You ever had something you thought was resolved, only to find it rear its ugly head again just when you least expected it?
This past weekend, there were a number of glorious “preseason” games, and tournaments like the Maverick Stampede and Ice Breaker have become great early-season events. Add in the Punch Imlach Showcase in Buffalo, where North Dakota and Michigan staged a great game in the final, giving us a glimpse of what it will be like in HSBC Arena in April.
But in Omaha, at the Maverick Stampede, this silly little issue reappeared after we all thought it was dead. After about four years in the closet, the monster came roaring back out.
Somehow, many years ago, tournament organizers got it in their heads that, if a game was tied, the teams would play five minutes for the sake of NCAA records, and then proceed with more overtime in order to determine advancement in the tournament. So, if the game remained tied after five minutes, both teams, they figured, would get a tie, and then go on to decide who advanced in the tournament.
No matter how many times the NCAA told them otherwise, this issue would repeatedly come up, until finally, one year, the NCAA said, “Whoa, this is ridiculous. Where in the world are you getting this idea? A win is a win, and a loss is a loss.”
So the men’s ice hockey rules committee finally put language in the rulebook that helped clarify this issue. The bottom line was, to decide advancement in a tournament, you could either play five minutes followed by a shootout, or just play straight overtimes. If you play the shootout, that doesn’t count in the record, but regular overtimes do. Therefore, there was no reason to play the first five minutes and then a 20, because either way, the result was going to count.
Unfortunately, Nebraska-Omaha people never got the memo. This weekend, when Colgate and UNO were tied after regulation, they played a five-minute overtime in their first-round game. When the score remained tied, the game went to a 20-minute overtime before the Mavericks prevailed.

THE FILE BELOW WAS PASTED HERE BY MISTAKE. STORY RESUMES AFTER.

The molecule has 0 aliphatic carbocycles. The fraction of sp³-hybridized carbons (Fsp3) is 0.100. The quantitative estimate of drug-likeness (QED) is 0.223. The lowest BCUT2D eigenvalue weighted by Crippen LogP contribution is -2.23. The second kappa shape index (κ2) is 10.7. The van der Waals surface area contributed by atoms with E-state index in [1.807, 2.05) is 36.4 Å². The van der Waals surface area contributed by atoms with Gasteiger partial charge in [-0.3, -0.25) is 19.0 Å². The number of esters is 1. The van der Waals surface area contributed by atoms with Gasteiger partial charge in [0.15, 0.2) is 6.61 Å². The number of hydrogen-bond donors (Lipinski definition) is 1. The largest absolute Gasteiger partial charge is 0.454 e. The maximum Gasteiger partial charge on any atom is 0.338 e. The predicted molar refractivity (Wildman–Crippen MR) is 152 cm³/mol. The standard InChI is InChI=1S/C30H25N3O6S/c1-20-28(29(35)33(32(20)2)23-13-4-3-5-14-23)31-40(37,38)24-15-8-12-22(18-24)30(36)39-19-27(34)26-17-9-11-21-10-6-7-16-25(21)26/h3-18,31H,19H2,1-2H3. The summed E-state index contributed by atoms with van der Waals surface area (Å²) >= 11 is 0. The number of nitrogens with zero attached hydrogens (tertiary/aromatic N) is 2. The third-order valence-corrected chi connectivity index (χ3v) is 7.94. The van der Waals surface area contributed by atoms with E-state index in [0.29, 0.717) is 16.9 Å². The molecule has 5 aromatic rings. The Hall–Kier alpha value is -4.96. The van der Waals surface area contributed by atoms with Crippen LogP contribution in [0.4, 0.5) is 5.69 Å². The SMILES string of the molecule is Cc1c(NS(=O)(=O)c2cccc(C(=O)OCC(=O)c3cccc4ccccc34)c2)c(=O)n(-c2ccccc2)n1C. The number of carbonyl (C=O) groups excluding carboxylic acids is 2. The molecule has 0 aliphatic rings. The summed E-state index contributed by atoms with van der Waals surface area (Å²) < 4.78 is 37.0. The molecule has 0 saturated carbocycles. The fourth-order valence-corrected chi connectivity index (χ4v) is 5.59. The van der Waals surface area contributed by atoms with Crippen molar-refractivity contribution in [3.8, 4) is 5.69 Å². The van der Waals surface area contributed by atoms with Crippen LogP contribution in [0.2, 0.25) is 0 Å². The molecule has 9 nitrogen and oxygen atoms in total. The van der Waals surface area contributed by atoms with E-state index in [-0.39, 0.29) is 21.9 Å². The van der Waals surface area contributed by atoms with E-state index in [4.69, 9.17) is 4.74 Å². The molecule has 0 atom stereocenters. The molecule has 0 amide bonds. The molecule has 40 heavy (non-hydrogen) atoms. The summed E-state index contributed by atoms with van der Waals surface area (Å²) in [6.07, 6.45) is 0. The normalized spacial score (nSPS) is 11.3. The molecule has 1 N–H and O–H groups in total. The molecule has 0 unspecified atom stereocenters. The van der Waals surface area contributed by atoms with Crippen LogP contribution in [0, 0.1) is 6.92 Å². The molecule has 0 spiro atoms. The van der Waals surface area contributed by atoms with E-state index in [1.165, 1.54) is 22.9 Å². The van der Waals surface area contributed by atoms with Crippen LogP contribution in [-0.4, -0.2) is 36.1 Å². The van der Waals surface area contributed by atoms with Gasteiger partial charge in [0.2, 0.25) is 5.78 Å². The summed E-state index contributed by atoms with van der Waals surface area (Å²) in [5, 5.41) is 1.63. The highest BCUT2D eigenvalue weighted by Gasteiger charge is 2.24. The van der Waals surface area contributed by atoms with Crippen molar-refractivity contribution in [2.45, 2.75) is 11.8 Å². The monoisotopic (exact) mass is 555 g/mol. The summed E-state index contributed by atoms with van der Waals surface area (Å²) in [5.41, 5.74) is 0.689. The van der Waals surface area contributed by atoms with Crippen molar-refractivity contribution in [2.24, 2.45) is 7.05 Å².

This was, apparently, following the Maverick Stampede tournament handbook, which UNO coach Mike Kemp says was approved by the Hockey Coaches Association and the NCAA three years ago when the tournament started.
“We had set a protocol up,” Kemp said. “We had gone to the league and the NCAA, and the hockey coaches association three years ago, and that was the protocol they gave us to use. We continued to use it not being aware that they had changed the protocol.”
But, really, there was a memo. And the protocol never changed.
“We’ve had meetings, we’ve sent memos out, we’ve talked to them at the convention. … But they don’t understand it. Just look in the book,” said Joe Bertagna, who was chair of the Rules Committee for four years until his term recently expired, and still leads the American Hockey Coaches Association (AHCA).
“The coaches association has no jurisdiction over this, it’s the Rules Committee. I think what happens is, promoters take over the event management. I don’t know in this case, but whether it’s the marketing guy, the assistant AD, running all this stuff, and the coach is just preparing his team. And now it comes to tournament time and the promoter says, this is what you’re doing, and they don’t stop to think whether this is allowed.”
Colgate coach Don Vaughan was under the impression at the time that his team would get the tie. He is apparently not going to protest the fact that his team won’t, but it’s still amazing that the impression exists.